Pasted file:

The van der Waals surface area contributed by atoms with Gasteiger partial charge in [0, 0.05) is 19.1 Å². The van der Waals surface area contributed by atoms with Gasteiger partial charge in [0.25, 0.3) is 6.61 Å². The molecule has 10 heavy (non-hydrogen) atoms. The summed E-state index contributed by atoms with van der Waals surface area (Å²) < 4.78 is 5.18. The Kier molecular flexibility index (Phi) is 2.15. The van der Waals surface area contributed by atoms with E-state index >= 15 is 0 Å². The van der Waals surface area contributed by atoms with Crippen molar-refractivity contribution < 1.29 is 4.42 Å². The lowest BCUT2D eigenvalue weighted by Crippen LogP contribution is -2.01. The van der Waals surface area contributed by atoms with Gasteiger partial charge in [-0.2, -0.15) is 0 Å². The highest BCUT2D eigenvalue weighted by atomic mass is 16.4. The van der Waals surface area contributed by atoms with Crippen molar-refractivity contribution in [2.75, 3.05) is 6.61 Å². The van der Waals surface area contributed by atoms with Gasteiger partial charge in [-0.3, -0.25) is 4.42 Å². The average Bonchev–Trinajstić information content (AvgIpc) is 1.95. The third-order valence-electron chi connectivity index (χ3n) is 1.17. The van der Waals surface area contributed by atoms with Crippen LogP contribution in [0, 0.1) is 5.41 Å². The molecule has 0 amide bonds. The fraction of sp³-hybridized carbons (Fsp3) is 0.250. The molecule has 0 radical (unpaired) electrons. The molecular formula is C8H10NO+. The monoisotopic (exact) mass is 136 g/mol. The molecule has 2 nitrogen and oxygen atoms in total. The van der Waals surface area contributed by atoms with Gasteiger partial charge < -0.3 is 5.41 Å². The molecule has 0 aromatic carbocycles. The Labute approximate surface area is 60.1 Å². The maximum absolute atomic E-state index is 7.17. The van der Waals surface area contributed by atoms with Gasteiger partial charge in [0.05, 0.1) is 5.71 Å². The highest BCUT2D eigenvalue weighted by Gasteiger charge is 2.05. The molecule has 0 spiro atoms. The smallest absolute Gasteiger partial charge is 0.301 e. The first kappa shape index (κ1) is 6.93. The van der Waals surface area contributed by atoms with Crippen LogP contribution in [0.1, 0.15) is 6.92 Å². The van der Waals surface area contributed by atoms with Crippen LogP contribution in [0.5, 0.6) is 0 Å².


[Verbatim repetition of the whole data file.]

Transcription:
The van der Waals surface area contributed by atoms with Gasteiger partial charge in [0, 0.05) is 19.1 Å². The van der Waals surface area contributed by atoms with Gasteiger partial charge in [0.25, 0.3) is 6.61 Å². The molecule has 10 heavy (non-hydrogen) atoms. The summed E-state index contributed by atoms with van der Waals surface area (Å²) < 4.78 is 5.18. The Kier molecular flexibility index (Phi) is 2.15. The van der Waals surface area contributed by atoms with E-state index >= 15 is 0 Å². The van der Waals surface area contributed by atoms with Crippen molar-refractivity contribution < 1.29 is 4.42 Å². The lowest BCUT2D eigenvalue weighted by Crippen LogP contribution is -2.01. The van der Waals surface area contributed by atoms with Gasteiger partial charge in [-0.2, -0.15) is 0 Å². The highest BCUT2D eigenvalue weighted by atomic mass is 16.4. The van der Waals surface area contributed by atoms with Crippen molar-refractivity contribution in [2.75, 3.05) is 6.61 Å². The van der Waals surface area contributed by atoms with Gasteiger partial charge in [-0.3, -0.25) is 4.42 Å². The average Bonchev–Trinajstić information content (AvgIpc) is 1.95. The third-order valence-electron chi connectivity index (χ3n) is 1.17. The van der Waals surface area contributed by atoms with Crippen LogP contribution in [0, 0.1) is 5.41 Å². The molecule has 0 amide bonds. The fraction of sp³-hybridized carbons (Fsp3) is 0.250. The molecule has 0 radical (unpaired) electrons. The molecular formula is C8H10NO+. The monoisotopic (exact) mass is 136 g/mol. The molecule has 2 nitrogen and oxygen atoms in total. The van der Waals surface area contributed by atoms with Gasteiger partial charge < -0.3 is 5.41 Å². The molecule has 0 aromatic carbocycles. The Labute approximate surface area is 60.1 Å². The maximum absolute atomic E-state index is 7.17. The van der Waals surface area contributed by atoms with Gasteiger partial charge in [0.05, 0.1) is 5.71 Å². The highest BCUT2D eigenvalue weighted by Gasteiger charge is 2.05. The molecule has 0 spiro atoms. The smallest absolute Gasteiger partial charge is 0.301 e. The first kappa shape index (κ1) is 6.93. The van der Waals surface area contributed by atoms with Crippen LogP contribution in [0.1, 0.15) is 6.92 Å². The van der Waals surface area contributed by atoms with Crippen LogP contribution in [0.5, 0.6) is 0 Å².